Thailand: Conflict Profile
Thailand’s Southern Insurgency
More than 4,400 people have been killed and thousands more injured in Thailand’s southernmost border provinces since a decades-long separatist insurgency reignited in 2004. Since then attacks on government sector services have become endemic. As well as state officials and security forces, local villagers, both Buddhist and Muslim, have also been targeted in attacks. Violence is also sometimes attributed to local criminal gangs and drug runners as well as retributive attacks carried out by state security forces.
The violence has almost exclusively been centered on the provinces of Yala, Pattani, Narathiwat and, to a lesser extent, Songkhla. None of the groups thought to be behind the violence have claimed responsibility or made any official demands. The majority Muslim southern provinces of Pattani, Yala and Narathiwat formed part of the independent Sultanate of Patani before being annexed by Thailand in 1902. Intermittent unrest has plagued the region since.
Militant attacks have been retaliated to with hard-hitting military campaigns and an estimated 30,000 Thai troops are currently in the region. In a bid to stem the insurgency, the Thai government has enforced emergency rule in the area since mid-2005, handing security forces extended powers of arrest and immunity from prosecution, amongst other powers. It is unclear how much popular support exists, either for the militants or for independence from Thailand. It has been suggested that the heavy-handed repression of the insurgency by the Thai government has assisted their growth.
The resulting instability has mainly affected the agricultural and tourism sectors on which the poorest communities rely. The concern is that if the unrest continues it could transform into an ethno-nationalist insurgency, attracting Islamic extremists and having international reverberations.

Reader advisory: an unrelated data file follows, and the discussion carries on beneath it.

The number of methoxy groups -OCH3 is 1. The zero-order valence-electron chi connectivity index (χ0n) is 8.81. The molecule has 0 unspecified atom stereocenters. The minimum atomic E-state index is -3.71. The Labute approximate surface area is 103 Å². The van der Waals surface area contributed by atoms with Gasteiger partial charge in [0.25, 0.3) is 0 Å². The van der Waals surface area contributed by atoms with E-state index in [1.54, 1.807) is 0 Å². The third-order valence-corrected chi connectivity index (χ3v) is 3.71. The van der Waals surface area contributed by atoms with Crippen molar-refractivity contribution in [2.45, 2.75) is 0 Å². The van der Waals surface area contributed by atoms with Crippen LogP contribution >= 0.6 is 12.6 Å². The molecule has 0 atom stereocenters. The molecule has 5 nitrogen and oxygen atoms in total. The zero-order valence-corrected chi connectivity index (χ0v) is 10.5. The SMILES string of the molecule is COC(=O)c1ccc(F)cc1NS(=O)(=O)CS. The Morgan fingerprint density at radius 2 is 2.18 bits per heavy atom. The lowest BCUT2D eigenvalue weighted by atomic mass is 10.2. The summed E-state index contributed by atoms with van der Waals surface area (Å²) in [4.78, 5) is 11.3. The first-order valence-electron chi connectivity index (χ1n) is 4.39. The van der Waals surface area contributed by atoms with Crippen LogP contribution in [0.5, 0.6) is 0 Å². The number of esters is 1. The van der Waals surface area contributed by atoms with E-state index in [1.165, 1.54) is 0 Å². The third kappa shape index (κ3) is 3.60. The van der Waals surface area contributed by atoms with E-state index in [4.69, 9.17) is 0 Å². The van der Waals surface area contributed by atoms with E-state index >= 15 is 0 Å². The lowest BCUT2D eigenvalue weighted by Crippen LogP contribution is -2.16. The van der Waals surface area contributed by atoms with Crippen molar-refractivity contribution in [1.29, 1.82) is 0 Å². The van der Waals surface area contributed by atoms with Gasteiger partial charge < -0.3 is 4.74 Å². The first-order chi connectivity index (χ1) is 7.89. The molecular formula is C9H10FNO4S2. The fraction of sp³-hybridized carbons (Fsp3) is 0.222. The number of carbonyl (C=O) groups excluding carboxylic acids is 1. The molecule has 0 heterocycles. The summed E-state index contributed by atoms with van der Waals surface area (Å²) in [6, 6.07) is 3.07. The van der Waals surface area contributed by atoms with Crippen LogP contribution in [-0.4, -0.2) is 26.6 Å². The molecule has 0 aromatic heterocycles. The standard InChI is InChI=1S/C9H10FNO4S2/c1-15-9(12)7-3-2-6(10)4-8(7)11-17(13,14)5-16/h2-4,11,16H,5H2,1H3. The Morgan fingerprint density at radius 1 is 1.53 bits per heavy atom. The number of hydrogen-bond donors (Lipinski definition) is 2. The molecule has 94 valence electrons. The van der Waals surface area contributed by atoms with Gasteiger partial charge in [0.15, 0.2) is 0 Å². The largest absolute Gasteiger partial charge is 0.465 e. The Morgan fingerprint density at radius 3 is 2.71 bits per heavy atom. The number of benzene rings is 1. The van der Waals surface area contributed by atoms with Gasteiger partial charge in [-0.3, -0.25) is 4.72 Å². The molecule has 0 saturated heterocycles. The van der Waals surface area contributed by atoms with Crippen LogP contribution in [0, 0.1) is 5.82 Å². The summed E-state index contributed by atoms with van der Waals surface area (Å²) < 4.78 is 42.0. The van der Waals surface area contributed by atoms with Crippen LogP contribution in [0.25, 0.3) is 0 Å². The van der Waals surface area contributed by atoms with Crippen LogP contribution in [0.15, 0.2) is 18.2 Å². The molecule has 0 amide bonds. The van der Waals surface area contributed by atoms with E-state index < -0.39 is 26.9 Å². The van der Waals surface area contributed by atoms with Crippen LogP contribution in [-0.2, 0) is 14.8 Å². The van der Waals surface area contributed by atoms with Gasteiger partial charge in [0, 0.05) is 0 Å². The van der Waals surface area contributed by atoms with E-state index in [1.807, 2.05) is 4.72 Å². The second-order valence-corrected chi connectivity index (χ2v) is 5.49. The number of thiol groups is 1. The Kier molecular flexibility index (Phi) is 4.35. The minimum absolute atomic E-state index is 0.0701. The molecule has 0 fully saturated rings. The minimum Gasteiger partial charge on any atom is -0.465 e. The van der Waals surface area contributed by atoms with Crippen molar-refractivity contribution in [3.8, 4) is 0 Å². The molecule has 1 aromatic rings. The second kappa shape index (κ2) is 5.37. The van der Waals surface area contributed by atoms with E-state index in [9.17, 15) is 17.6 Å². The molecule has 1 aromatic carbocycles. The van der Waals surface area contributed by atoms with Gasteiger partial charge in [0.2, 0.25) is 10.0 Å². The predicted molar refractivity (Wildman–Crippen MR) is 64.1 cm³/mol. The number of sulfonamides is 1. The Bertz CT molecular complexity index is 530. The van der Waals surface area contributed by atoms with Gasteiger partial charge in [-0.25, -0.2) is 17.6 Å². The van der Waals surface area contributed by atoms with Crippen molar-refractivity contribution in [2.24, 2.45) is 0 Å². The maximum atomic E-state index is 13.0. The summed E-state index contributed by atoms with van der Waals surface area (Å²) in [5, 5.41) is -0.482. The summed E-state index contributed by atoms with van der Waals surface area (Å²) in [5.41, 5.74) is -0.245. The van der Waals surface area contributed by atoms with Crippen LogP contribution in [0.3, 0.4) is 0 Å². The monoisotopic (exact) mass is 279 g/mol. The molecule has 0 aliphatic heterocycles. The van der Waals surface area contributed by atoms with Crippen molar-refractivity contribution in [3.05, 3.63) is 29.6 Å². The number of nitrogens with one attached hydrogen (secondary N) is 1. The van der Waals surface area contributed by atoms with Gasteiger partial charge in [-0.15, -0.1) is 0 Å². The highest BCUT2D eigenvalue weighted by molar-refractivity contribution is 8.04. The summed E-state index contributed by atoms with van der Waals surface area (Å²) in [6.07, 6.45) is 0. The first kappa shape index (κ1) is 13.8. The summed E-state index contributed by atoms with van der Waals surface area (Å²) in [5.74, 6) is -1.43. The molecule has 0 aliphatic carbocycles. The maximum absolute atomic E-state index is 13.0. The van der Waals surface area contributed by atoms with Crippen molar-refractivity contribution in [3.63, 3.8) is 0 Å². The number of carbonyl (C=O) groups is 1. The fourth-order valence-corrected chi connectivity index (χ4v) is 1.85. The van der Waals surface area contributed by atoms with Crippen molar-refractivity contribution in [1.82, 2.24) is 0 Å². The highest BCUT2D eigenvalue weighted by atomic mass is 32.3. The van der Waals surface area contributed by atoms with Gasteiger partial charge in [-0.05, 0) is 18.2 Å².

Wider Political Conflict
Thailand has been beset by political instability since the elected government of Prime Minister Thaksin Shinawatra was ousted in a military coup in September 2006 following months of street protests and disputed elections. The country has struggled to rebuild a functioning democratic system since that military putsch, with opposing political groups increasingly taking to the streets and bypassing a weakened parliamentary system.
Against the backdrop of the deteriorating health of the country’s much revered 83-year-old king, Bhumibol Adulyadej, years of political tensions have uncovered stark political, social and ideological divisions, which have, on occasion, led to bombings and arson attacks and deadly clashes on the streets between opposing protest groups and between protesters and security forces. Despite prime minister Abhisit Vejjajiva’s 2008 inauguration claim to give high priority to the southern insurgency, the governments weakness and its reliance on military personnel to deal with tensions in a widely unrestricted and uncontrolled way, led to a considerable upward trend in violence since 2009.
A lethal government crackdown on protesters in early 2010 left nearly 100 people dead and 1,900 injured in the worst political violence in Bangkok in nearly 20 years. No one has been held responsible for those deaths and official inquiries into the incidents have been inadequate.
Elections in July 2011, the second national polls to be held since the 2006 coup, returned a massive victory for the pro-Thaksin Pheu Thai (For Thais) party, led by Thaksin’s younger sister, political novice Yingluck Shinawatra. Fears that the military would intervene to prevent Pheu Thai from taking power did not materialise. But in an increasingly polarised country, concerns remain over the fragile peace that exists between the two political camps seeking to steer the country’s political future. Talk of a deal cut between Thaksin and the military which would leave the armed forces beyond government jurisdiction is concerning. If the current government is hampered in its efforts or turns its attention inwards and away from the lofty democratic objectives it so proudly publicised in its election campaign, then further street protests are likely. Similarly, any moves to whitewash Thaksin could lead to a resurgence in anti-Thaksin demonstrations and efforts to compel the military to intervene once more.
Despite talk of reconciliation and efforts to rebuild confidence in the rule of law and the democratic system the country remains bitterly divided and there are wide held fears that the potential for further violence is increasing the longer a political resolution cannot be found.
Last updated: July 2011